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How Does Your Business Grow?

Tuesday, April 1, 2003 - 00:00

Many shop owners scarcely notice that there are four stages to their business’ growth.

If you have been in this business for any length of time, most likely you have gone through some stages of growth. Businesses, too, have a life of their own. They start small and grow up, much like kids do. 

While leading an AMI class, I drifted away from the topic at hand and started to explain the stages that most businesses go through. I had thought long and hard about this subject after reading an article about it at my bank. Just like a child that you raise, the stages are at times awe-inspiring and other times extremely frustrating. Many shop owners approached me after that class and commented on how helpful it was to understand what had happened to their business and themselves over the years. I realized that I had hit a nerve. That’s always a great moment for an instructor. 

Proud parent: the first five years
Oh, the “newness” of it all. If you opened your own business, there is a start-up stage and it will usually last about five years. It is an exciting time. You work your butt off. It is all you can do to go home and relax. Work weekends? No problem. Nights? Heck, eating dinner is optional. 

The company is growing, and you are willing to do almost anything to keep it alive. If you get paid all the better, but many weeks all the money goes right back into the company. Everything is a challenge, but that is what you wanted. Life is great, you are exhausted, but it is that good exhaustion – a job well done. Employees come and go, and you learn how to manage someone else. You seldom wonder why you started your business. You are so busy running the shop and doing everything yourself, that you have no time to wonder about things like, “Who am I? Is this really what I want to do?” 

Getting comfortable: six to 10 years
You have learned how to make money. You might have considered joining a trade association by now. The business is starting to mature. 

The hours are set; policies are not changed every week. You might be married, and the kids need a parent at home. It looks like a business; it smells like a business. You talk like a businessman or -woman. It is a business!

You are making money. You actually get paid every week. The overhead is high, but making the payments is manageable if you have a plan and work it. 

Things go well for another five years. Life is getting good, and your outlook is very positive. You live in the future a lot when it comes to, “Why do I do this?” 

You are almost into a routine. You are smarter, older and wiser, and you feel pretty good about all the hard work. It is finally paying off, and it looks to get even better. 

The trying teens: 11 to 15 years
This is a time when the business comes into its own. Money is no longer a problem. You have procedures and policies. These were made based on your past problems and poor decisions. You have learned how to delegate, although you really can’t let go completely. 

However, the business is not your only interest in life, as you realize that things outside the shop are really important. Problems with the business that steal your time are starting to bother you. Resentment is building. 

If you have done a reasonably good job the first 10 years, life can now start to offer more than a paycheck. As you approach the 15-year mark, a critical part of your life is in front of you: “What do I do with the rest of my life?” You realize that you are no longer young. Your family is important to you, and some tough decisions must be made. What do I do with my free time? Is golf all there is?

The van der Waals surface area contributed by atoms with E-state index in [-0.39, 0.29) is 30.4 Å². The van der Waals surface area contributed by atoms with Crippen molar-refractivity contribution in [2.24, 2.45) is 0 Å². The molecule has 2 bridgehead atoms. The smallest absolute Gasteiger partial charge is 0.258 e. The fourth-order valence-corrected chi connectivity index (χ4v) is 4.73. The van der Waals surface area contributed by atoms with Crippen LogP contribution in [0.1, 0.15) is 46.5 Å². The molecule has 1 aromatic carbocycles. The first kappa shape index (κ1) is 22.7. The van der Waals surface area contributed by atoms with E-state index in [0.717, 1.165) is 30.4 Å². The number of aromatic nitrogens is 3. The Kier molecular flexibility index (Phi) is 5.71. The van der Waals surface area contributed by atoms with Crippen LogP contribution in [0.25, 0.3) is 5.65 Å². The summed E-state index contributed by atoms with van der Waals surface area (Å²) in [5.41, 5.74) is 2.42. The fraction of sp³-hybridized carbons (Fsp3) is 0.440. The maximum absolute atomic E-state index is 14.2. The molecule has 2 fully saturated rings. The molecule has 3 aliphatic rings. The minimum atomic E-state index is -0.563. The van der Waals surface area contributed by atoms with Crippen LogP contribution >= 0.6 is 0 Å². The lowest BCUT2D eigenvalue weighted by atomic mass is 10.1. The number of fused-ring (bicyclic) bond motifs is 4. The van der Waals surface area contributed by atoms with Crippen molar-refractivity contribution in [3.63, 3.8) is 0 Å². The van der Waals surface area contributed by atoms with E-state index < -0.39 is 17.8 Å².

You may get more involved with your family or church. You might buy another business and start over again, leaving someone else to run the shop. You might just resign yourself to this and say, “I guess this is all I will ever be.” 

That is a bad road to go down. You can get very depressed and feel very lost. These shop owners are unhappy, cynical people. There is very little joy in their life. They might drop out of the local trade association. 

It is this stage that is more critical that any other. Divorce, drugs, alcohol, gambling and other problems can set in. You are at risk. 

Full realization: 16 years and older
Some shop owners will never make it here, but others do. This can be the best time of your business life. You may call this your business’ mid-life crisis. This is when you get to do what you want, when you want, on your terms. This is when you won’t put up with the whiners and complainers any more. Life takes on a new meaning. 

What you do is no longer about just benefiting you. It is more about family, community and your industry. It is when all the parts of your life can come together, and they all fit. When ethics, discipline, your values and the world can all co-exist. 
Stage four also includes the exit plan. Is it time for family to take over? Ready to retire? Big life-altering decisions are made.

For me, it was starting my training company across the street from my shop. 

Second honeymoon
Many shop owners only get to stage one and go out of business. They were the competition you used to worry about or still do. Other owners get stuck in stage two and barely make a living. Stage three is the worst of all to get stuck in as grumpy old men live there. 

If you get to stage four – few ever do – your business life gets to start over again. Yes, that is stage one, the most exciting time of all. But now you might have some cash. 

So why do we need to know this? Stages of growth are easier to accept when you understand that they happen to everyone. It is not just you; every shop owner must pass through each stage of their professional life or get stuck there. Just knowing where you are on the road will help you make the correct turn up ahead.

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